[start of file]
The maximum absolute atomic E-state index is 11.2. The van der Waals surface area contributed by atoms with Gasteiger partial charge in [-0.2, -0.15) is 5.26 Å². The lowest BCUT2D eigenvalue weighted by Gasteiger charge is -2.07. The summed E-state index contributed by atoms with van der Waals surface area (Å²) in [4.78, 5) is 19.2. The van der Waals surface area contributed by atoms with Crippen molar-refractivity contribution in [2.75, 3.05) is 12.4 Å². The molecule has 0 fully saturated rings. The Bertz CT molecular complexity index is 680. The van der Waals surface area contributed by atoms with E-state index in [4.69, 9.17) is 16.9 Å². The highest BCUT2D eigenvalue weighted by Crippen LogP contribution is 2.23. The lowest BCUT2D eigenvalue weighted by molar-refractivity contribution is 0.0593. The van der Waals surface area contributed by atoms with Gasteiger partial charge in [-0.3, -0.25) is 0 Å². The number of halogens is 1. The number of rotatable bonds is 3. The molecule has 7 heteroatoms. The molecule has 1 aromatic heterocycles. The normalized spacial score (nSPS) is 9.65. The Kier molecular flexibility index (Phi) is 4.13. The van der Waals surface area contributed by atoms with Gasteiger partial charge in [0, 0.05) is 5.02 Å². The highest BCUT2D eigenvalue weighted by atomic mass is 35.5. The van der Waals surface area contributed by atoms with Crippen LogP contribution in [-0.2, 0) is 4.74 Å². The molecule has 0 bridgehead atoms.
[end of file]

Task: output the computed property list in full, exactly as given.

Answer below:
The maximum absolute atomic E-state index is 11.2. The van der Waals surface area contributed by atoms with Gasteiger partial charge in [-0.2, -0.15) is 5.26 Å². The lowest BCUT2D eigenvalue weighted by Gasteiger charge is -2.07. The summed E-state index contributed by atoms with van der Waals surface area (Å²) in [4.78, 5) is 19.2. The van der Waals surface area contributed by atoms with Crippen molar-refractivity contribution in [2.75, 3.05) is 12.4 Å². The molecule has 0 fully saturated rings. The Bertz CT molecular complexity index is 680. The van der Waals surface area contributed by atoms with E-state index in [4.69, 9.17) is 16.9 Å². The highest BCUT2D eigenvalue weighted by Crippen LogP contribution is 2.23. The lowest BCUT2D eigenvalue weighted by molar-refractivity contribution is 0.0593. The van der Waals surface area contributed by atoms with Gasteiger partial charge in [-0.3, -0.25) is 0 Å². The number of halogens is 1. The number of rotatable bonds is 3. The molecule has 7 heteroatoms. The molecule has 1 aromatic heterocycles. The normalized spacial score (nSPS) is 9.65. The Kier molecular flexibility index (Phi) is 4.13. The van der Waals surface area contributed by atoms with Gasteiger partial charge in [0, 0.05) is 5.02 Å². The highest BCUT2D eigenvalue weighted by atomic mass is 35.5. The van der Waals surface area contributed by atoms with Crippen LogP contribution in [-0.2, 0) is 4.74 Å². The molecule has 0 bridgehead atoms.